Aftermath

 

Aftermath 

   rust. Being one phase of corruption, a matter of
resolve. When I surrender, the implication is of giving
over, moving above, allowance. Delivering despite
the steady flaking away at what colors me intact.
The quiet evening had lulled me to this inevitability:
when oxides subsume the original metal, the expansion
may result in catastrophe. Yesterday’s arc, tomorrow’s
trial. Failure’s bloom.

 

* * *

“Aftermath” first appeared in the print publication Sheepshead Review. Thank you to Audrey Schultz and staff for taking this poem.

 

 

Ode to Being Placed on Hold

phone

Ode to Being Placed on Hold

The music rarely
entertains,
but I find
peace between
the notes,
sometimes,
and embrace
the notion that
I’ve been inserted
in that peculiar
capsule between
speech and the
void, imagining
myself somewhere,
floating, free
of care and
gravity,
beer can
satellites
orbiting my head,
with bites of
pungent cheeses
and baguette
circling in
their wake,
a gift, you see,
like rain in
August or
a warm voice
saying hello.

* * *

“Ode to Being Placed on Hold” was drafted during the Tupelo Press 30-30 marathon in August 2015. Many thanks to Mary “marso” of the blog “marsowords” who sponsored and provided the title. The poem has also appeared here several times.

cheese

Chipotle

DSCN5979(1)

Chipotle

Sometimes it pauses and the light
translates what we’ve lost,

momentarily framing the taste
entering our bodies through

mouth and nose and eye,
the knowledge of dissolution

enhanced. One bite
and it all returns: fire, peat,

water, the retracted
flesh become another’s

endeavor, as if giving form
to the world of air.

Without remorse,
we steal its most intimate self.

file8171343794847

“Chipotle” first appeared here in January 2015.

Haibun: Eggs with Pesto and Goat Cheese

I had lunch just a few hours ago, but Charlotte Hamrick is making me hungry!

Zouxzoux

29826EB8-0B5A-43F1-9D0C-62078F6161F4

Almost every morning as I’m drinking my coffee and before I begin my daily chores, I look through the internet for poetry to read. Recently, I read a poem by my friend and stellar poet, Robert Okaji, titled “Because You Cook”.
Wow, did that poem ever make my mouth water! Don’t you love poems about food? I think it’s right up there with my favorite subjects for poems. Instantly, I began craving an omelette, which I rarely make, but it was raining and I was too lazy to brave it to go cut some fresh basil. Plus, I didn’t have any bell peppers on hand. So, instead of Robert’s recipe, I came up with my own. I mixed a big dollop of pesto (I had mixed some up a few days before) in the eggs and topped the omelette with goat cheese. I love pesto! I make it…

View original post 150 more words

Vision in Far Infrared

Vision in Far Infrared

Considering the implications of dust and cold gas, the expanding
universe and cryostats, I climb the stairs and shiver.

Thermal infrared may propagate in a vacuum, but we require
oxygen and warmth. Pillows and a sense of humor help, too.

What will come of the images captured by the Herschel telescope
in the next eon and those following? These maelstroms, blossoming.

I look up from my front porch and see the streetlight’s glare
rather than stars. Yesterday, lizards coupled on my shack’s wall.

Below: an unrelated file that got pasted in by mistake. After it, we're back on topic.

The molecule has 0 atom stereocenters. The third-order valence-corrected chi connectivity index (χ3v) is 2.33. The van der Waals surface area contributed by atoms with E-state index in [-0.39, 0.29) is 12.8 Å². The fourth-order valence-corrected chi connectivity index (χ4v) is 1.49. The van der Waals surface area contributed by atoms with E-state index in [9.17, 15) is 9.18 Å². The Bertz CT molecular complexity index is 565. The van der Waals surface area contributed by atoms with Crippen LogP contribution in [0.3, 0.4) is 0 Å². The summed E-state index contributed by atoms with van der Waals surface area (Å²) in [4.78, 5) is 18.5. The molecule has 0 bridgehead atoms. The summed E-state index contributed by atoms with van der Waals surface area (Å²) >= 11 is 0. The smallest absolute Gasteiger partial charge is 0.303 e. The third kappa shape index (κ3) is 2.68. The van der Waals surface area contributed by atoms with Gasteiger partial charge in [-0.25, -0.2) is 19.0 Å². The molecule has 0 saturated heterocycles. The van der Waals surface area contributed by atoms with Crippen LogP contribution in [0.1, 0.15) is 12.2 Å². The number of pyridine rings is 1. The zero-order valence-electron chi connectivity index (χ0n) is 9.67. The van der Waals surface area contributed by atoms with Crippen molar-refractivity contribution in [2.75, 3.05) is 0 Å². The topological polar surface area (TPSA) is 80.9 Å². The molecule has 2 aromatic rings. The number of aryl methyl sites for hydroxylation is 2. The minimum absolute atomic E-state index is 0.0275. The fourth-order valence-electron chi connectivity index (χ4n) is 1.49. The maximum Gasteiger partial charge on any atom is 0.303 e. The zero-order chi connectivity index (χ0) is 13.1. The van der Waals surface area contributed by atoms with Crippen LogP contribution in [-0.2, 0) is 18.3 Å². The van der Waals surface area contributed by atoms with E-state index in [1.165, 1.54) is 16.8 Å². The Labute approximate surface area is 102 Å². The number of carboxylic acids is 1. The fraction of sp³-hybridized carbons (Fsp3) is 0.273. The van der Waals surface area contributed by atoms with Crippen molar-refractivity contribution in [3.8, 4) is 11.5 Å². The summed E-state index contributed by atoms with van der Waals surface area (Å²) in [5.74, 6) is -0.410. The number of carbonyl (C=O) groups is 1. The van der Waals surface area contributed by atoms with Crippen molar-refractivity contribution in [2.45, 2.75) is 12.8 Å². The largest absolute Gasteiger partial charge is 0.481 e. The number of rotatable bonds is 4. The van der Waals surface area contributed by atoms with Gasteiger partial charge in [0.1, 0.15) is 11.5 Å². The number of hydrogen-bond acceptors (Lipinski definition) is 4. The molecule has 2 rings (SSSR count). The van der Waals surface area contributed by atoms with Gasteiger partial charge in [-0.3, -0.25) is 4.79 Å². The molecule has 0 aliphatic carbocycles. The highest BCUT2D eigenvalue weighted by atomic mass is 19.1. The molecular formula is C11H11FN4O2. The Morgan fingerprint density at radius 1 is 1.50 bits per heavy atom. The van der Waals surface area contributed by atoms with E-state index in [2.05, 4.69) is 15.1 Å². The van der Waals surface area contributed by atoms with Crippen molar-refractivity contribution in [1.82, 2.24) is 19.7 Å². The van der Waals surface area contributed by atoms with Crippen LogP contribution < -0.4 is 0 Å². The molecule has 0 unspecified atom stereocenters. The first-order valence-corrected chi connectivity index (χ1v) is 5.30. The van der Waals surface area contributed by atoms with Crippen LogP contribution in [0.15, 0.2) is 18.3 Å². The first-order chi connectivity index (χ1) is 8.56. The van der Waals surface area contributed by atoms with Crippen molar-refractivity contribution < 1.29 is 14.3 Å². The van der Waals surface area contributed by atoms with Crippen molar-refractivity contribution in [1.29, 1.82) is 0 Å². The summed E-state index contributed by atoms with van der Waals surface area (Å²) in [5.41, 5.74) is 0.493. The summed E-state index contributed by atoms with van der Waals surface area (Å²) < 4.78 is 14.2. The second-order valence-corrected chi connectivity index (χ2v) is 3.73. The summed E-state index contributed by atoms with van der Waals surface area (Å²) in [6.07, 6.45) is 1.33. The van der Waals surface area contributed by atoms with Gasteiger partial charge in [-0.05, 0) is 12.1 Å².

Nebulosity in vision, in politics. Look through this eyepiece to find
horseheads and archers, bright flames and clouds. Or nothing.

Red and yellow filaments could indicate newly forming low-mass
stars. The visible is only one component of perception.

Hubble observes in multiple spectra, but not the far infrared.
Even the long-reaching may be overcome by inadequacies.

Do not forget the body’s warmth. Remember black lights and purpose,
the tangible thought. Recall that we exist at rest, ever in motion.

* * *

“Vision in Far Infrared” was drafted during the August 2016 Tupelo Press 30/30 Challenge. I am grateful to Angela for sponsoring the poem and providing the title and these three words: nebulosity, eon, maelstrom.

Because You Cook

Because You Cook

You know the pleasure of
hunger, of patience
and a task well done.

Dice onion, peppers – one hot,
one sweet – saute them in olive oil,

fold them into an egg
cooked flat. Add
crumbled goat cheese, basil.

Look away.
Morning ascends, then declines,
but night drifts in, confident,
ferrying these odors among others.

Accept what comes but choose wisely.
Light the candle. Shift the burden.

* * *

“Because You Cook” first appeared in Ristau: A Journal of Being in January 2018. I am grateful to editor Robert L. Penick for taking this piece.

two hundred and seven words. 2

I love Marie Marshall’s writing. While I may not always understand what’s going on, the ride is always worth it.

Kvenna ráð

Sucks her fingers when they freeze, wet with snowballs, wee woolen gloves tightening and loosening. The catch of a summer dress, long onto the tops of wellies that bite the back of her legs, that kick up the smell of wet grass and mud underfoot. This is the sin of experiencing other, still your basic ignorance, still warring with knowledge – those fingers ache, then numb, then warm, no matter that the duffle coat’s worn as a cape, a play costume, doesn’t she know that to pretend other puts her in danger for ever? And yet she strides across that field, that trapped green by houses, to the red/yellow flaked swing set and the slide, wipes wet from the seat and the chute with her sleeve, sets her tongue to a chain and tangs iron, sits in the baby-swing, skirt/dress tucked once, twice, the same way she attempts handstands against…

View original post 63 more words